In his opening address at today’s, Tuesday 10 November, National Catholic Bible Conference in Manchester to mark the 50th anniversary of the publication of one of the most important Catholic documents on the Scriptures, Cardinal Vincent Nichols invited all Christians to be renewed in their love and appreciation of the Bible.
Speaking to leading Bible scholars and local church leaders from across England and Wales about Dei Verbum, the Dogmatic Constitution on Divine Revelation of the Second Vatican Council, His Eminence said: “Dei Verbum encourages all Christians to treasure the pages of Scripture, to learn from them, to pray with them, and to live according to their teaching. We are a people fed both by Word and Sacrament. Pope Emeritus Benedict XVI, in Verbum Domini, the document written in the wake of the 2008 Synod on the Word of God in the Life and Mission of the Church, wrote that he longs for a ‘new season of greater love for sacred Scripture on the part of every member of the People of God’ (72). The agenda for the next fifty years must surely be to make this new season a reality in our lands.”
The three-day Bible Conference, which brings together close to 100 people, is themed Open Minds, Burning Hearts and has as its focus the Gospel of Luke, which is also known as the ‘Gospel of Mercy’.
Cardinal Nichols, looking ahead to the forthcoming Year of Mercy that Pope Francis will open on 8 December, also made an invitation today for everyone to listen to the Gospel of Mercy: “In Misericordiae Vultus (13) Pope Francis declares: ‘In order to be capable of mercy, therefore, we must first of all dispose ourselves to listen to the Word of God.’ The gospel of mercy which lies at the heart of the Bible will ‘bring a word and gesture of consolation to the poor, proclaim liberty to those bound by new forms of slavery in modern society, restore sight to those who can see no more because they are caught up in themselves, and restore dignity to all those from whom it has been robbed.’ (16).”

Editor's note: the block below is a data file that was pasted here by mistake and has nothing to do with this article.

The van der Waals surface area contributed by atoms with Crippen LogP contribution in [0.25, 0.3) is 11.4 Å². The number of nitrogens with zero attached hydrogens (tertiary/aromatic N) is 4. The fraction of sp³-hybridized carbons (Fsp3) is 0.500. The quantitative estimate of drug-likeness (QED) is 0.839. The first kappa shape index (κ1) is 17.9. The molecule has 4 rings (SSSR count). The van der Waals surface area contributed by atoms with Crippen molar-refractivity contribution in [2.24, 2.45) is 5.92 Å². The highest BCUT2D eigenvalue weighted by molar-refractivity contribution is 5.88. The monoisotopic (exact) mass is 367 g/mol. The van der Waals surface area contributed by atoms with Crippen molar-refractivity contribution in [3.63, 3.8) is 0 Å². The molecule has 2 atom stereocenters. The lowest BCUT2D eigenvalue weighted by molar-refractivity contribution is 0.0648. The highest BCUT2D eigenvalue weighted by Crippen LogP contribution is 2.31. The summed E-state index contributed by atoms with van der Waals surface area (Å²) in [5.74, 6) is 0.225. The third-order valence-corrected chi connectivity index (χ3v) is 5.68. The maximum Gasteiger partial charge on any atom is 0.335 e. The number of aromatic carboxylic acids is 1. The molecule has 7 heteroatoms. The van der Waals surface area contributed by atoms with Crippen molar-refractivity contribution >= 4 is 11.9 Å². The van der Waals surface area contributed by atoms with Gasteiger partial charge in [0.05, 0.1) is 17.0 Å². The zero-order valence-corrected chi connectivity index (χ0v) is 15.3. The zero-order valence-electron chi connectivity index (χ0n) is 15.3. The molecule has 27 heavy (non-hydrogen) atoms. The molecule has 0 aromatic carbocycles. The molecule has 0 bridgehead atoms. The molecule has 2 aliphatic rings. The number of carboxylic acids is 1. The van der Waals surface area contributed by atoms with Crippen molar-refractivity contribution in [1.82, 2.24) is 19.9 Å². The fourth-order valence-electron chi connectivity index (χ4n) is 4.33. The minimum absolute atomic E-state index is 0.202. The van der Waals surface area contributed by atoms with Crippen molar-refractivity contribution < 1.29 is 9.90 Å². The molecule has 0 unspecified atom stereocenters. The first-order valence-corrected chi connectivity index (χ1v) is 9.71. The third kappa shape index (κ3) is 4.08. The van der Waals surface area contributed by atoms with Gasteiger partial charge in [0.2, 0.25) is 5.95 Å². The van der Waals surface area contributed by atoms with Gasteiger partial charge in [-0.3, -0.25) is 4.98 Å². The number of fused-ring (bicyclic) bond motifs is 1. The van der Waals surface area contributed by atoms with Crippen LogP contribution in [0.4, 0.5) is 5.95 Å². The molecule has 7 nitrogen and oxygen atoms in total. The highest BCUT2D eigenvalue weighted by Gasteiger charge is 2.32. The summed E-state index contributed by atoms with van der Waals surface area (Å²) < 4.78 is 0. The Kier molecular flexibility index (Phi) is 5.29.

The Bible Conference is delivered as a partnership between Bible Society and the Bishops’ Conference of England and Wales’ Scripture Working Group, and includes input and reflection from Dr Ian Boxall (Catholic University of America, Washington DC) and a number of Bible-focussed workshops, seminars and time for prayer. James Catford, CEO of Bible Society said: “Pope Francis has recently written movingly about his love for his Bible, describing it as his ‘most prized treasure’. As we celebrate together the gift of Scripture on the 50th anniversary of Dei Verbum, my hope and prayer is that all Christians will grow in deeper devotion and attention to the Bible.”
Conference attendee, Sarah Beresford, from the Catholic Bible School, said: “This anniversary and gathering is a wonderful opportunity to celebrate the joy of encountering Jesus in the Bible.” Meanwhile, Fr Tim Swinglehurst, from Leeds Diocese said: “I’m delighted to be at the Conference. It provides space to deepen our understanding of the Gospels so that we can share the Good News of Our Lord with others.”
The conference programme will include 2 minutes silence on 11 November at 11am, followed by a Service of Remembrance later that day.
Bishop Peter Brignall (Wrexham), representing the Bishops’ Conference Department for Evangelisation and Catechesis, will preside at the final Mass of the conference, during which delegates will be invited to renew their commitment to sharing the Scriptures where they live and work.